Allan Ramsay's 'Poems' (Edinburgh: 1721). BD16-b.13-14
By the early 1700s English had undoubtedly overtaken Scots as the written language of the elite and the powerful. Yet, not everyone was satisfied to let Scots die out as a literary language. Poet, bookseller and wig-maker Allan Ramsay (1684-1758) was part of close-knit Edinburgh group reviving the study of Scots poets and authors from generations past. Inseparable from an interest in Gavin Douglas and his peers seems to have been a Jacobite and anti-Union sentiment. In his 1721 two volume Poems, Ramsay celebrates the Scots element of his poetry:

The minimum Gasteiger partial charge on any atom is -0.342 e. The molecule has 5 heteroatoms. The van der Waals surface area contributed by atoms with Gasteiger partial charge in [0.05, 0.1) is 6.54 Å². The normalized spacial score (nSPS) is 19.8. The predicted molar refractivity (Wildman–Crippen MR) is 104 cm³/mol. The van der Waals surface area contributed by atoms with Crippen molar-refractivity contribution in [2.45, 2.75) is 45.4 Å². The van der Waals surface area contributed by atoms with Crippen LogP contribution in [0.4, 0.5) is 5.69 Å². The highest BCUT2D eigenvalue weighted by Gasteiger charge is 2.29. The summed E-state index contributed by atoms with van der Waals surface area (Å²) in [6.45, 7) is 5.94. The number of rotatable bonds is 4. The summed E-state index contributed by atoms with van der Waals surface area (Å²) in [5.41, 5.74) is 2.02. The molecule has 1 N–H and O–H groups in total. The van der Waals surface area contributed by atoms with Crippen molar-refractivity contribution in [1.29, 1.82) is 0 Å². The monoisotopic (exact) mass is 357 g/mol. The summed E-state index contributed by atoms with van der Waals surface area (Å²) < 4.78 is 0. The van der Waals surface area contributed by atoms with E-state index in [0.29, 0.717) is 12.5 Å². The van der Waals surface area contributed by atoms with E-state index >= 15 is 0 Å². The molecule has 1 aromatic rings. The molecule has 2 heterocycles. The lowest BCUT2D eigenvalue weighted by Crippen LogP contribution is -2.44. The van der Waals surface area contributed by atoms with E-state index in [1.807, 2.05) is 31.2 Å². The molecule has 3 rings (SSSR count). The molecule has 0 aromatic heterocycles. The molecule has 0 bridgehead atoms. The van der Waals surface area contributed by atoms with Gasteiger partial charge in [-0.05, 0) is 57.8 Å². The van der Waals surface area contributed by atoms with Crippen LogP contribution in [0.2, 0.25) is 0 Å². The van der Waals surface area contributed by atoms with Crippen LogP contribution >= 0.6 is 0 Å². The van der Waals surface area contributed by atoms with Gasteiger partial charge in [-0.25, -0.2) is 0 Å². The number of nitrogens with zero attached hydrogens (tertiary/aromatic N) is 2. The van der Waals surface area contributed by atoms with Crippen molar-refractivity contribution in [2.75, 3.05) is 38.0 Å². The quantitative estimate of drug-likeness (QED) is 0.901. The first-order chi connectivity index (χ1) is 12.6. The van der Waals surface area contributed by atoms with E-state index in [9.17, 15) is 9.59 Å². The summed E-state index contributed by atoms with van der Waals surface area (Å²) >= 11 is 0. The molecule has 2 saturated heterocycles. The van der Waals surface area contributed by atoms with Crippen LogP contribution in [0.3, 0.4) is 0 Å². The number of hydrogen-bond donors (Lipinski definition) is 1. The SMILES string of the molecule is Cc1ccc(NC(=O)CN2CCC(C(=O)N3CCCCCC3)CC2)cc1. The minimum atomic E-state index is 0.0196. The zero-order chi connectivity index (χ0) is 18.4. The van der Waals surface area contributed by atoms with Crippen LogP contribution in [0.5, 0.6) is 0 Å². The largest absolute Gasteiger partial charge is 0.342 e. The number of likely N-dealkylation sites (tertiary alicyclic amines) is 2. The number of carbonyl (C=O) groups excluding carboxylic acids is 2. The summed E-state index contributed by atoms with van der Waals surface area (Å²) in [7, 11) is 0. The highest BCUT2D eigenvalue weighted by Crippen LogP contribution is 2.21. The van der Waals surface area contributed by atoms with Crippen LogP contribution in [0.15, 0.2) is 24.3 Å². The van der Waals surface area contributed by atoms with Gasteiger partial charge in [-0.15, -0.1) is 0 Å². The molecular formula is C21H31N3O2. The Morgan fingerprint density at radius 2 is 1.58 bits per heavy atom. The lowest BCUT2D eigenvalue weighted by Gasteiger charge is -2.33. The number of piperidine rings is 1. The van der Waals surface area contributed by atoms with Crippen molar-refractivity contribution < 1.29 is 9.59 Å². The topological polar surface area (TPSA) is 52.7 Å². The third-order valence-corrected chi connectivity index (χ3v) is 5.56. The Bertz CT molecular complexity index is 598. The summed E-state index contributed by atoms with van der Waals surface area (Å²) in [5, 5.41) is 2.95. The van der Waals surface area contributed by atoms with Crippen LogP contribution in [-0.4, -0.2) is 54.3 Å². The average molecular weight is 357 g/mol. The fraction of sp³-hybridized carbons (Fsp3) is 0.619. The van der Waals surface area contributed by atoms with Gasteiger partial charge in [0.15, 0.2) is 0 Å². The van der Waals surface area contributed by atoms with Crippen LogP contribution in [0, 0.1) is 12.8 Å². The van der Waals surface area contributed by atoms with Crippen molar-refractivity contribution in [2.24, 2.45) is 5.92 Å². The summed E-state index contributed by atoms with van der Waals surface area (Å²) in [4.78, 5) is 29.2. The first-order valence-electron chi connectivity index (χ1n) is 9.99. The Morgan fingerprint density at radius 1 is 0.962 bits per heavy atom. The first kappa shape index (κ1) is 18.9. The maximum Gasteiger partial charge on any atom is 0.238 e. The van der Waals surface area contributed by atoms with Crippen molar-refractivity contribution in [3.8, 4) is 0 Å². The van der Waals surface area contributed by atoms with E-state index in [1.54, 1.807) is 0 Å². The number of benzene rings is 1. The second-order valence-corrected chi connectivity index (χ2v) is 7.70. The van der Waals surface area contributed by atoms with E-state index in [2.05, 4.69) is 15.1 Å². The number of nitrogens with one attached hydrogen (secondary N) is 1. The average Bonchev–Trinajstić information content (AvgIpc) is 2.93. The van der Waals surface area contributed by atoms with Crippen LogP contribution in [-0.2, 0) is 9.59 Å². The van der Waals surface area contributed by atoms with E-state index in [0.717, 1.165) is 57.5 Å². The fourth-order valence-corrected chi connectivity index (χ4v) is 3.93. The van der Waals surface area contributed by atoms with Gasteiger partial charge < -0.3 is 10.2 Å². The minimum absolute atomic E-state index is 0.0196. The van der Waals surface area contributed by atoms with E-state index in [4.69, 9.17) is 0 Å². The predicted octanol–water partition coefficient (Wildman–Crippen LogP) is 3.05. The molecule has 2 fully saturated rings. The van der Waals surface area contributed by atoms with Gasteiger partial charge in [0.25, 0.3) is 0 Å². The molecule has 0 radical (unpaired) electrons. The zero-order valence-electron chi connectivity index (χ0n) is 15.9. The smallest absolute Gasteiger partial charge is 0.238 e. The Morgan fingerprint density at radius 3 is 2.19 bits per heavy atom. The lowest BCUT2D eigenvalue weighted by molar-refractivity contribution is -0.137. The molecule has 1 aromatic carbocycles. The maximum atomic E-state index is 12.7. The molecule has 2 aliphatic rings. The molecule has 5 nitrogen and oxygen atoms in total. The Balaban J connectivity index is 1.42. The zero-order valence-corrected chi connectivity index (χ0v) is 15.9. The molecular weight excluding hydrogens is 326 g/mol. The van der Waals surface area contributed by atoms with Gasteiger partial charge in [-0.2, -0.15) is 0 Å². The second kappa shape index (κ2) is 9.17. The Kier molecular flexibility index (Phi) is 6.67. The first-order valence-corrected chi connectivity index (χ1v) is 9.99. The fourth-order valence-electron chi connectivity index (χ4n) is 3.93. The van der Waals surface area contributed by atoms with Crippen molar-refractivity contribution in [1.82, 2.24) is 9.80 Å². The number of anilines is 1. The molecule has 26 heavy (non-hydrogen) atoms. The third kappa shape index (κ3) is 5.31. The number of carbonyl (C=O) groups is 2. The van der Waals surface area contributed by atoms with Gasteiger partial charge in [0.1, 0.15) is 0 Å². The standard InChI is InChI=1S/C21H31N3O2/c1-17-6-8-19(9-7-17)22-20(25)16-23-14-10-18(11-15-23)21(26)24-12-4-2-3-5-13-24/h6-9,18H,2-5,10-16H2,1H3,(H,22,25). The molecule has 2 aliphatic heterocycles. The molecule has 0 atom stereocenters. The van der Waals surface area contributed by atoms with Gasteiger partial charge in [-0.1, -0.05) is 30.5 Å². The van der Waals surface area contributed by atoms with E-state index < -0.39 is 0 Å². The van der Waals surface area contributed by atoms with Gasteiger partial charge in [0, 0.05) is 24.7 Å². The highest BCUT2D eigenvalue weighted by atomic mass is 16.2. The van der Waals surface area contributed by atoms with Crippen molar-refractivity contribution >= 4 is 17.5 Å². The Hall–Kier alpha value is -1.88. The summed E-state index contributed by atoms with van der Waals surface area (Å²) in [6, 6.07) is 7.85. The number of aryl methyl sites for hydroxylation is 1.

"The Scotticisms, which perhaps may offend some over-nice Ear, give new Life and Grace to the Poetry, and become their Place as well as the Doric Dialect of Theocritus, so much admired by the best Judges".